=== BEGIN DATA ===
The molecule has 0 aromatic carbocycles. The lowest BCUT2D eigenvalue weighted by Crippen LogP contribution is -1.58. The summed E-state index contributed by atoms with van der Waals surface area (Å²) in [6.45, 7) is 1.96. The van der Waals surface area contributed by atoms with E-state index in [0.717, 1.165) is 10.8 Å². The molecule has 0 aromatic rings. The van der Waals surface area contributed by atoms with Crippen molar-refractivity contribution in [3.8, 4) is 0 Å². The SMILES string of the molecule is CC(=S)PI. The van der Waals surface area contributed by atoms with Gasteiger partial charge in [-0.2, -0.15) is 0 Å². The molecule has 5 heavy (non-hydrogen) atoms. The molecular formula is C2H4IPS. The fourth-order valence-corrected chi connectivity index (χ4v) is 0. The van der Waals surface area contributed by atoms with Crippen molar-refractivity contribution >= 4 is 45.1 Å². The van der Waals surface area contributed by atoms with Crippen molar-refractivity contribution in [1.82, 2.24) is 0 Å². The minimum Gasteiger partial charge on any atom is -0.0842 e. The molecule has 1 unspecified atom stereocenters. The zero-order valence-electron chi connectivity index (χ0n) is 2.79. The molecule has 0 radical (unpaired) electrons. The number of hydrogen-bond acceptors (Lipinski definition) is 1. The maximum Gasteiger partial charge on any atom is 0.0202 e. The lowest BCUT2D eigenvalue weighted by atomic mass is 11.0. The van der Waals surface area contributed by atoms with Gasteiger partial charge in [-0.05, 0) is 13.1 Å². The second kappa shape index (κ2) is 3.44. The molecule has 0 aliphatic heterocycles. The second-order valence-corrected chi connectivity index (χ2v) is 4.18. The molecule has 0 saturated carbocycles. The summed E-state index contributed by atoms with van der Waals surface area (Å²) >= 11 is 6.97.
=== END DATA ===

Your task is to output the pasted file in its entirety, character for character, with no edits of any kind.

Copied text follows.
The molecule has 0 aromatic carbocycles. The lowest BCUT2D eigenvalue weighted by Crippen LogP contribution is -1.58. The summed E-state index contributed by atoms with van der Waals surface area (Å²) in [6.45, 7) is 1.96. The van der Waals surface area contributed by atoms with E-state index in [0.717, 1.165) is 10.8 Å². The molecule has 0 aromatic rings. The van der Waals surface area contributed by atoms with Crippen molar-refractivity contribution in [3.8, 4) is 0 Å². The SMILES string of the molecule is CC(=S)PI. The van der Waals surface area contributed by atoms with Gasteiger partial charge in [-0.2, -0.15) is 0 Å². The molecule has 5 heavy (non-hydrogen) atoms. The molecular formula is C2H4IPS. The fourth-order valence-corrected chi connectivity index (χ4v) is 0. The van der Waals surface area contributed by atoms with Crippen molar-refractivity contribution >= 4 is 45.1 Å². The van der Waals surface area contributed by atoms with Crippen molar-refractivity contribution in [1.82, 2.24) is 0 Å². The minimum Gasteiger partial charge on any atom is -0.0842 e. The molecule has 1 unspecified atom stereocenters. The zero-order valence-electron chi connectivity index (χ0n) is 2.79. The molecule has 0 radical (unpaired) electrons. The number of hydrogen-bond acceptors (Lipinski definition) is 1. The maximum Gasteiger partial charge on any atom is 0.0202 e. The lowest BCUT2D eigenvalue weighted by atomic mass is 11.0. The van der Waals surface area contributed by atoms with Gasteiger partial charge in [-0.05, 0) is 13.1 Å². The second kappa shape index (κ2) is 3.44. The molecule has 0 aliphatic heterocycles. The second-order valence-corrected chi connectivity index (χ2v) is 4.18. The molecule has 0 saturated carbocycles. The summed E-state index contributed by atoms with van der Waals surface area (Å²) >= 11 is 6.97.